cagkt3

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Sure!....ok..

But what if everyone did it and a state couldn't limit the hunt in time? Could a severe over harvest take place that might possibly curtail hunting for some years to come?

I understand that's about as possible as me sprouting ass feathers and fling south for the winter on my own power....but still.
Quick Google search, the Georgia chapter of Field to Fork took out 15 hunters this year. Don't think we have to worry about it.
 

sierraone

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There was a thread here about three years ago about the same general subject, but related to a group in Austin. I am all for them, because we need them.
 

rinehart0050

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Sure!....ok..

But what if everyone did it and a state couldn't limit the hunt in time? Could a severe over harvest take place that might possibly curtail hunting for some years to come?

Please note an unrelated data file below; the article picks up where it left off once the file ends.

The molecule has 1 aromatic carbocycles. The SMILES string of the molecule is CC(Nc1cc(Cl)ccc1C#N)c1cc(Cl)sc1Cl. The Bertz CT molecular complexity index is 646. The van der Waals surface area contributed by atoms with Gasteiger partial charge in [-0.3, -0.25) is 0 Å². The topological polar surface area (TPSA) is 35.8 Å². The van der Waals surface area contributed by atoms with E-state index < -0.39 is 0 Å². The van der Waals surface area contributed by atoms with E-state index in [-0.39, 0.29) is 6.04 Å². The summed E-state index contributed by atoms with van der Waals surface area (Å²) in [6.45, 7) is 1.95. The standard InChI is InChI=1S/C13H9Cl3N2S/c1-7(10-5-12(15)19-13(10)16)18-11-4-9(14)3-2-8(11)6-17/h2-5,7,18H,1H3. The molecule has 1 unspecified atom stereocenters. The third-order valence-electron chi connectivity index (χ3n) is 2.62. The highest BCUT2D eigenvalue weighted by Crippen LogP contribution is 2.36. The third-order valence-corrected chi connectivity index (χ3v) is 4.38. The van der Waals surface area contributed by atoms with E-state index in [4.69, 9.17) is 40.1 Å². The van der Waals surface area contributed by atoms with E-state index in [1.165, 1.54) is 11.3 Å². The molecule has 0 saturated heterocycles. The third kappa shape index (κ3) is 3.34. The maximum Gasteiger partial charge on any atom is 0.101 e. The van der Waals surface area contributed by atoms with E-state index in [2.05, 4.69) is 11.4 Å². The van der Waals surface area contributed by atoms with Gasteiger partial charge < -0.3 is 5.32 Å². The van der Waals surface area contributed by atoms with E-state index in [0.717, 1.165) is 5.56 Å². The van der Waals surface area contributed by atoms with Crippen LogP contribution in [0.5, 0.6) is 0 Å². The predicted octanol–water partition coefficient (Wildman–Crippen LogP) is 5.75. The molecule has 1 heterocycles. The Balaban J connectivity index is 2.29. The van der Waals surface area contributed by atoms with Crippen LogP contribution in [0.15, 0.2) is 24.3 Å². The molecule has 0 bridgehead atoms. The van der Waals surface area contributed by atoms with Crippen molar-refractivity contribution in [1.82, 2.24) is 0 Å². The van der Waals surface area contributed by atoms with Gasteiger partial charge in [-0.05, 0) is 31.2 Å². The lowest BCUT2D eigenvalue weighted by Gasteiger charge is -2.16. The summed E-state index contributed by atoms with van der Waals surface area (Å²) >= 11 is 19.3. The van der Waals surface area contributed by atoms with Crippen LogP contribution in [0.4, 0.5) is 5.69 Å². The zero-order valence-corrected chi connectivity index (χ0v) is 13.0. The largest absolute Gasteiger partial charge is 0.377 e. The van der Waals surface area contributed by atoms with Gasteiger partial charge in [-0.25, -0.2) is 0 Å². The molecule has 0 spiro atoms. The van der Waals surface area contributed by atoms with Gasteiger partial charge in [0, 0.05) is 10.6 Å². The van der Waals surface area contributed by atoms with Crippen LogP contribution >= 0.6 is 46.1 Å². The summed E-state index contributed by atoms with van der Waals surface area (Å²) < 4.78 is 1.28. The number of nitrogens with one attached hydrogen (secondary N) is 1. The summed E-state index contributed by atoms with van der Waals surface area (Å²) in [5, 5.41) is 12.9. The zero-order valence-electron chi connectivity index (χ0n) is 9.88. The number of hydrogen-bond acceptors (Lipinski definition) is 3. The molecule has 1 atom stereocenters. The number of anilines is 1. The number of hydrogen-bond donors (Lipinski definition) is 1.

I understand that's about as possible as me sprouting ass feathers and fling south for the winter on my own power....but still.
I don't know that I understand your concern. The number of new hunters in the USA is declining substantially. As the current hunting population reaches an age where they cant hunt anymore, the total number of hunters will decrease rapidly.

The threat to animals is probably not from over hunting, but rather continued development of habitat into commercial, agricultural, and residential uses.
 

sierraone

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I don't know that I understand your concern. The number of new hunters in the USA is declining substantially. As the current hunting population reaches an age where they cant hunt anymore, the total number of hunters will decrease rapidly.

The threat to animals is probably not from over hunting, but rather continued development of habitat into commercial, agricultural, and residential uses.